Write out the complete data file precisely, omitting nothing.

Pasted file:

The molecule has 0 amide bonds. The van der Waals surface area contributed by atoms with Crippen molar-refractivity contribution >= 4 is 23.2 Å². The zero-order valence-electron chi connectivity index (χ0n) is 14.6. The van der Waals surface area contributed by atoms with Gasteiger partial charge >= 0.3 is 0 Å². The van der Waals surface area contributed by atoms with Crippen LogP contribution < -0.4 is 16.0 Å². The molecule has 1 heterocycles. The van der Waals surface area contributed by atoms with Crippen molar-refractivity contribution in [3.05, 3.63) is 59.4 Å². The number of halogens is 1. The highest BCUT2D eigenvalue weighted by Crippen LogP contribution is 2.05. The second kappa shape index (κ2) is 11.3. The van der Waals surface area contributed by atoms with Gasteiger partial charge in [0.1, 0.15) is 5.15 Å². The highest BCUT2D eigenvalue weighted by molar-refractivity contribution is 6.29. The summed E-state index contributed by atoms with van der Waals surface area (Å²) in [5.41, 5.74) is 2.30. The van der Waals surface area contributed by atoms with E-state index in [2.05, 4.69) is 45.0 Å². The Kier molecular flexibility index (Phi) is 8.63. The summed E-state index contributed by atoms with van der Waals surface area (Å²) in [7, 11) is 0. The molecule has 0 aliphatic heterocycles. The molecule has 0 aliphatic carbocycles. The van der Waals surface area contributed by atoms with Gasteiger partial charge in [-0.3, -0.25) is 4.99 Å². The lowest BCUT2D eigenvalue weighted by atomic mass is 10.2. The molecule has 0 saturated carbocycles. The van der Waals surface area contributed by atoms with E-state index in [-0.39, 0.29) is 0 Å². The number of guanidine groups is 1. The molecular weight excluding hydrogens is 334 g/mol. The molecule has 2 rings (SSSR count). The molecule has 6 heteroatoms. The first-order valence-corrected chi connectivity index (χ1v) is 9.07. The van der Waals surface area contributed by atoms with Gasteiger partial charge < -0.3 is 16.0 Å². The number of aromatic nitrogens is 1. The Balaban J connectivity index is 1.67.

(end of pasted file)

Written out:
The molecule has 0 amide bonds. The van der Waals surface area contributed by atoms with Crippen molar-refractivity contribution >= 4 is 23.2 Å². The zero-order valence-electron chi connectivity index (χ0n) is 14.6. The van der Waals surface area contributed by atoms with Gasteiger partial charge >= 0.3 is 0 Å². The van der Waals surface area contributed by atoms with Crippen LogP contribution < -0.4 is 16.0 Å². The molecule has 1 heterocycles. The van der Waals surface area contributed by atoms with Crippen molar-refractivity contribution in [3.05, 3.63) is 59.4 Å². The number of halogens is 1. The highest BCUT2D eigenvalue weighted by Crippen LogP contribution is 2.05. The second kappa shape index (κ2) is 11.3. The van der Waals surface area contributed by atoms with Gasteiger partial charge in [0.1, 0.15) is 5.15 Å². The highest BCUT2D eigenvalue weighted by molar-refractivity contribution is 6.29. The summed E-state index contributed by atoms with van der Waals surface area (Å²) in [5.41, 5.74) is 2.30. The van der Waals surface area contributed by atoms with E-state index in [2.05, 4.69) is 45.0 Å². The Kier molecular flexibility index (Phi) is 8.63. The summed E-state index contributed by atoms with van der Waals surface area (Å²) in [7, 11) is 0. The molecule has 0 aliphatic heterocycles. The molecule has 0 aliphatic carbocycles. The van der Waals surface area contributed by atoms with Gasteiger partial charge in [-0.3, -0.25) is 4.99 Å². The lowest BCUT2D eigenvalue weighted by atomic mass is 10.2. The molecule has 0 saturated carbocycles. The van der Waals surface area contributed by atoms with E-state index in [-0.39, 0.29) is 0 Å². The number of guanidine groups is 1. The molecular weight excluding hydrogens is 334 g/mol. The molecule has 2 rings (SSSR count). The molecule has 6 heteroatoms. The first-order valence-corrected chi connectivity index (χ1v) is 9.07. The van der Waals surface area contributed by atoms with Gasteiger partial charge < -0.3 is 16.0 Å². The number of aromatic nitrogens is 1. The Balaban J connectivity index is 1.67.